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Luis Rubio

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NEWS
June 7, 1998 | From Reuters
A Mexican journalist's speech in front of the president has blown the lid off one of the country's biggest open secrets: that much of the press corps takes bribes from the government for rosy news coverage. The revelation has emboldened a few Mexican journalists to talk about how government officials dole out to certain reporters envelopes of cash, all-expense-paid vacations or nights of drinking and visits to prostitutes, according to journalists who declined to be identified.
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NEWS
June 7, 1998 | From Reuters
A Mexican journalist's speech in front of the president has blown the lid off one of the country's biggest open secrets: that much of the press corps takes bribes from the government for rosy news coverage. The revelation has emboldened a few Mexican journalists to talk about how government officials dole out to certain reporters envelopes of cash, all-expense-paid vacations or nights of drinking and visits to prostitutes, according to journalists who declined to be identified.
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SCIENCE
June 4, 2005 | From Times Staff and Wire Reports
A 13-month-old girl known as Peru's "Little Mermaid" was alert and healthy Friday two days after her fused legs were surgically separated. Milagros Cerron was born with a rare defect called mermaid syndrome, or sirenomelia. Before the four-hour operation, Milagros' legs moved separately but were trapped in a sack of tissue and fat down to her heels. "She is in very good spirits and she's strong," said Dr. Luis Rubio, who led the surgical team.
CALIFORNIA | LOCAL
February 27, 1997
The two Feb. 23 Opinion articles, by Luis Rubio ("Is Mexico Becoming a Colombia?") and by Michael A. Males ("Teenage Heroin Use? Real Drug Crisis Is Those Over 30"), are very informative. They bring up the statistics bearing on drug use and show that in spite of all the money spent on arresting dealers and on interdiction (in the billions of dollars) drugs are still available to those who want them. We can blame Colombia, Peru, Bolivia and Mexico, but the fact is that as long as there is a market for drugs and the profits are high, somebody will supply users.
SCIENCE
February 12, 2005 | From Reuters
Doctors have successfully taken the first step toward separating the fused legs of Milagros Cerron, a 9-month-old Peruvian child dubbed the "Little Mermaid" because of her rare birth defect. "Everything went well, but it's a tough time. Her mother is crying, we're crying," her father, Ricardo Cerron, 24, told Reuters after the operation Tuesday.
WORLD
June 1, 2005 | From Associated Press
Surgeons began a delicate operation late Tuesday on Peru's "little mermaid," a baby born with her legs fused from her thighs to her ankles. The surgery was the first of three planned to repair the rare birth defect. Thirteen-month-old Milagros Cerron giggled and played on her hospital bed ahead of the surgery. She is about the size and weight of a normal 6-month-old. The operation was to last four to six hours, said Dr. Luis Rubio, leader of a team of 11 surgeons.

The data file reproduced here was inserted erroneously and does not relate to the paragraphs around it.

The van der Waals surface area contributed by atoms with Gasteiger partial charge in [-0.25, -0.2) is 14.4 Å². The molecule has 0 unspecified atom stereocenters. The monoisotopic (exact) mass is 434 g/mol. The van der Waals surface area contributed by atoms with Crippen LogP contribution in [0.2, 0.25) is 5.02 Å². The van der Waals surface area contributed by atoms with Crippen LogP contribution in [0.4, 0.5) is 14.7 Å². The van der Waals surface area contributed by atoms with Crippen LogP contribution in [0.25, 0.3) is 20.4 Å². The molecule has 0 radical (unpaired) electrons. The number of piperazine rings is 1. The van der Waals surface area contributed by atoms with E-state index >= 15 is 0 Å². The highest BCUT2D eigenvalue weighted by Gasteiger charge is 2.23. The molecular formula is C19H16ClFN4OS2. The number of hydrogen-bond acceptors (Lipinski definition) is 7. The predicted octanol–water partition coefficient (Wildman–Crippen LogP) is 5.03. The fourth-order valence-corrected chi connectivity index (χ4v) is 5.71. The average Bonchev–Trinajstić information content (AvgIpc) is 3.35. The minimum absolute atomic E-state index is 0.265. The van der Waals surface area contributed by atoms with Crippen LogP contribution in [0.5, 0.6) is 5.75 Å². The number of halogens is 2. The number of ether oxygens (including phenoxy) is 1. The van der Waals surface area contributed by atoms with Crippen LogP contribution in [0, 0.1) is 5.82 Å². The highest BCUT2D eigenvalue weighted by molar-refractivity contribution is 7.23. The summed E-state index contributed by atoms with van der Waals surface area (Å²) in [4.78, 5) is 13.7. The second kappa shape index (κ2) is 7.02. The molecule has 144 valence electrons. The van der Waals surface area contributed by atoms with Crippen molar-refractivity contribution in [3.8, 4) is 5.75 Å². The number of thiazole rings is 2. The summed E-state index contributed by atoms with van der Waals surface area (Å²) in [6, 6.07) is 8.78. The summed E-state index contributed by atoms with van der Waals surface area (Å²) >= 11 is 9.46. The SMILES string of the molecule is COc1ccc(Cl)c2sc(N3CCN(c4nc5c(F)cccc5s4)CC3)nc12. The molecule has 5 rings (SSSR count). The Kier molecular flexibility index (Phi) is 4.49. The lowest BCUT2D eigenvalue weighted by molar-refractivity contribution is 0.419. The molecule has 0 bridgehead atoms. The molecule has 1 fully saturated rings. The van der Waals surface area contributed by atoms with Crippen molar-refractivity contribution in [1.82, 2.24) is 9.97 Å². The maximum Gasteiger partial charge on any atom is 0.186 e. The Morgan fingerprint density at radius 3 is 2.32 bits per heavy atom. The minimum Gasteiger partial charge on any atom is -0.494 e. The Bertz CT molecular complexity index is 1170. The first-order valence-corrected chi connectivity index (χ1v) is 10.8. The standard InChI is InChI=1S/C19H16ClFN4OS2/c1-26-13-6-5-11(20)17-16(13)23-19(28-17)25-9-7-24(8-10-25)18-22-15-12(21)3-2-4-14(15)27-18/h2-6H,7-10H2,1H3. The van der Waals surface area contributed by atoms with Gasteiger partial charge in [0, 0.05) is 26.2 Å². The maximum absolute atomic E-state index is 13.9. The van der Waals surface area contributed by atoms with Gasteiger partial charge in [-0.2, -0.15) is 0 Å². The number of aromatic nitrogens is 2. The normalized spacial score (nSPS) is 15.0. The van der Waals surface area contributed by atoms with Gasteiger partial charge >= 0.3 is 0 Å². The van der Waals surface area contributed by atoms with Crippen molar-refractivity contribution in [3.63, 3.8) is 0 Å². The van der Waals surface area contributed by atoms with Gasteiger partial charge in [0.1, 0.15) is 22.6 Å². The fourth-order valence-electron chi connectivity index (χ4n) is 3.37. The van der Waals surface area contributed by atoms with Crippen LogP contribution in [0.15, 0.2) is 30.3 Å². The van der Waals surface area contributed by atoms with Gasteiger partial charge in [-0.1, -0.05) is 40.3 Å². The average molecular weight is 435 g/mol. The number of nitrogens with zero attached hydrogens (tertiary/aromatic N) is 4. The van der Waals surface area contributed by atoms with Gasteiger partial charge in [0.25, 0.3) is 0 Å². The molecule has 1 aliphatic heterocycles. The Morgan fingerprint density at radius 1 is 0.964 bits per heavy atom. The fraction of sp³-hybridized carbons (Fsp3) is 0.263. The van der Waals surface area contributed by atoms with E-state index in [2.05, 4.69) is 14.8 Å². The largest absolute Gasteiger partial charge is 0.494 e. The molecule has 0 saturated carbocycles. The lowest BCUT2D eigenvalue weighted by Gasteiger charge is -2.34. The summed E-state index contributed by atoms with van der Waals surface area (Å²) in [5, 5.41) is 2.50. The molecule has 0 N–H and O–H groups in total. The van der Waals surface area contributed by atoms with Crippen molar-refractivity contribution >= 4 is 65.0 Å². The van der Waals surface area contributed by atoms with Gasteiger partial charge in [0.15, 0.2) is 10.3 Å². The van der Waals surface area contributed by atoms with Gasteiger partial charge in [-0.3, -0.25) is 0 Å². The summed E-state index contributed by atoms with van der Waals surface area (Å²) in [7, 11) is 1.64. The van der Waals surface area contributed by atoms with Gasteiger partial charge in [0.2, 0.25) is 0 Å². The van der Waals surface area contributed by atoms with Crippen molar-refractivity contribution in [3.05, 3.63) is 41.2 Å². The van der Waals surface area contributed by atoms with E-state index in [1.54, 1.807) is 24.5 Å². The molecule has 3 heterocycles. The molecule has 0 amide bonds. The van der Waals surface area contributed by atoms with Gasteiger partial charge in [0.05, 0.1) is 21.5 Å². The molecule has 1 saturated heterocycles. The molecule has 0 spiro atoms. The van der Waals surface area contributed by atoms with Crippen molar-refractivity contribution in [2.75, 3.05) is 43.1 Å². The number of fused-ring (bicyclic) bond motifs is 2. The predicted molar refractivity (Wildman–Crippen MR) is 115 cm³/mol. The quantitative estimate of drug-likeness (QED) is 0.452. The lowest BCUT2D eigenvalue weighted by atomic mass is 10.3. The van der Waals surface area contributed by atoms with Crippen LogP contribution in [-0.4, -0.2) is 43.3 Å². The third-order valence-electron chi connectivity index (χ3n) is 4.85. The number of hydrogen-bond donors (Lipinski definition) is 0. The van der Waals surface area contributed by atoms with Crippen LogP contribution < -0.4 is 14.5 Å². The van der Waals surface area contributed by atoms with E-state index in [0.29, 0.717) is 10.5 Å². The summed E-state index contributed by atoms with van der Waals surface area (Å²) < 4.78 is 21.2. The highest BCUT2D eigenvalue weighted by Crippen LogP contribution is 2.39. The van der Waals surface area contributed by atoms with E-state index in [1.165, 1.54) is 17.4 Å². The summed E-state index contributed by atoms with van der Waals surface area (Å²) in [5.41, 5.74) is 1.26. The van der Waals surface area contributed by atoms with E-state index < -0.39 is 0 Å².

NEWS
February 15, 1989 | MARJORIE MILLER, Times Staff Writer
The government has arrested four prominent stockbrokers and is investigating 148 others on charges of illegal trading stemming from the historic crash of the Mexican stock market in October, 1987, a spokesman for the attorney general confirmed Tuesday. The spokesman said federal police detained Eduardo Legorreta, head of Operadora de Bolsa, the country's second-largest brokerage firm, on Monday night.
BUSINESS
February 28, 1995 | JUANITA DARLING, TIMES STAFF WRITER
Mexico's currency and stock markets--battered by high interest rates and national uncertainty--were sucked Monday into the vacuum left by the government's failure to announce a new economic program in response to the country's deepening crisis. The Bolsa index fell 4.77% to 1,447.52, its lowest level in more than two years, while the peso weakened from 5.95 to as many as 6.08 to the dollar, before closing at 5.97.
NEWS
July 18, 1998 | MARY BETH SHERIDAN, TIMES STAFF WRITER
It was the kind of smile-a-thon Cuauhtemoc Cardenas must have expected after he overwhelmingly won election last year, catapulting from opposition hero to first elected mayor of Mexico's capital. Dedicating a building in the capital's tony Polanco neighborhood this week, Cardenas was applauded by scores of hard-hatted construction workers, toasted with champagne by business executives, mobbed by photographers.
NEWS
May 16, 1998 | MARY BETH SHERIDAN, TIMES STAFF WRITER
He was one of the nation's toughest governors, a veteran of top military and drug-fighting jobs. But Morelos state Gov. Jorge Carrillo Olea was defeated this week by an unexpected enemy: opposition parties and an angry public. Carrillo Olea, a prominent figure in the long-ruling Institutional Revolutionary Party, or PRI, resigned Friday after an unheard-of impeachment procedure got underway against him in his state's Congress.
BUSINESS
August 24, 1995 | JUANITA DARLING, TIMES STAFF WRITER
Mexico put a cap on soaring interest rates Wednesday as part of an attempt to defuse its mounting debt crisis. Interest rates on existing business loans will be limited to 25%, and to 38.5% on credit card loans, under an agreement negotiated between the Finance Ministry and the Mexican Bankers Assn. The cap affects only outstanding debt, not new loans.
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